Corsica Studios, London
Wednesday November 20 2013
Blokes behind laptops, making left-field electronic
noises. That's the flavour of the early part of this night.
An audience stands dutifully watching Dale Cornish nodding to himself as an assortment of beatz 'n' effects thump out of the PA. It's not bad stuff, if you're into beatz 'n' effects, but there's no show, nothing to see. Dale Cornish even has to tell the audience his set has ended - by rather cheesily applauding himself - otherwise everyone would have probably just kept on standing there, waiting for the next beat to drop.
Dalhous ring the changes a bit, in that they are two blokes behind a laptop. Double the excitement, there, obviously. But, as I stand in the crowd, watching two bobbing heads behind the laptop lid, I can't help thinking that the concept of putting a laptop artist on stage is frankly a bit flimsy. There's no particular reason for these artists to be here, since they don't actually do anything that anybody can see.
Quite possibly they don't
do anything at all, since it's obviously easy to run pre-recorded stuff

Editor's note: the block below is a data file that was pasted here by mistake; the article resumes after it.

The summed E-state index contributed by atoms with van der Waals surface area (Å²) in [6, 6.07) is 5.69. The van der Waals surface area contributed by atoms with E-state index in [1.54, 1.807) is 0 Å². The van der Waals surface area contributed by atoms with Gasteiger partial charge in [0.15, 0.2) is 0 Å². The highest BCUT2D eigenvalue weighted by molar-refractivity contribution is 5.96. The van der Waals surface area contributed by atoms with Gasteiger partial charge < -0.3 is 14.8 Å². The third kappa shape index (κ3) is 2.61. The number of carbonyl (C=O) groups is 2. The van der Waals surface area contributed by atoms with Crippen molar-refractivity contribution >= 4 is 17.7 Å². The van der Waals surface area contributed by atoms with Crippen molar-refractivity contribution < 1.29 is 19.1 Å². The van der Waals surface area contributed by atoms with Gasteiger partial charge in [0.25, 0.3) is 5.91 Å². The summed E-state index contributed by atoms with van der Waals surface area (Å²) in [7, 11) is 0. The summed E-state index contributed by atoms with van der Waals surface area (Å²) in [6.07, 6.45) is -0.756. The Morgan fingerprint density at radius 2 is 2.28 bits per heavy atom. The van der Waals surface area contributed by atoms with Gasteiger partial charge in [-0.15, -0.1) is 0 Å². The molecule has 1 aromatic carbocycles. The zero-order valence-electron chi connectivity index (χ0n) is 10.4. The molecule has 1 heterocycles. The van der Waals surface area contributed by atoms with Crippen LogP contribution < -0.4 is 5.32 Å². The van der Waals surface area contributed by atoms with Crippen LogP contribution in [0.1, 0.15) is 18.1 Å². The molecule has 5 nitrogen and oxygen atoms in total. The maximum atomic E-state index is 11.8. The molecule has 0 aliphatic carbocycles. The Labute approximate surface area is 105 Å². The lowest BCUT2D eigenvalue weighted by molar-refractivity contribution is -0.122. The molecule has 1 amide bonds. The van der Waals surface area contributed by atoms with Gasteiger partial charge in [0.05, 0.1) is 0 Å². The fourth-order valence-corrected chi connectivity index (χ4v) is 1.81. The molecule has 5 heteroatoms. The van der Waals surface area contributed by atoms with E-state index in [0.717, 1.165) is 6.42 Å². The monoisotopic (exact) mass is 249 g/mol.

while nodding along and occasionally prodding the hardware, for that essential
element of sheer visceral thrills. C'mon, guys. Either cut the crap and
admit you're really just DJs - in which case, get into
the DJ booth and leave the stage free for performers - or bring on fire-eaters
girls, or something.
There are no fire-eaters in HTRK's set, and while vocalist Jonnine Standish essays the occasional glacial shimmy, no dancing girls, either. But for all their reserved, detached demeanour, HTRK have presence.
Both members of the band stare blankly in the direction of the audience without ever quite acknowledging the presence of a couple of hundred bodies in the room, and yet, somehow, they command attention. Nigel Yang sends ripples of treated guitar out into the fog; Jonnine Standish wavers, willowy in the gloom, her vocals a ghostly croon.
The sound rolls
out like cumulus clouds, massive and volutptuous - and, somehow, at the
same time starkly reductionist. The ingredients are simple - voice, programming,
percussion - the effect weirdly
lavish in its wall-eyed implacability.
So far, so HTRK. But the band are playing all new material in this set, from the as yet unreleased album Psychic 9 - 5 Club, and it's a measure of how captivating HTRK's slo-mo doom disco can be that although every tune is unfamiliar, the audience's attention never wavers. There's an almost soulful feel to the new songs.
While they're never exactly upbeat
(it would be astounding if HTRK forgot themselves sufficiently to go upbeat),
tonight there's a wistful,
reflective feel leavening
HTRK's trademark towering darkness. 'The Body You Deserve', which builds
from a sepulchral, drifting thing, into a blurred anthem, and it's probably
a good pointer to where HTRK are going next - into the long, dark teatime
of the soul.
Dale Cornish: Facebook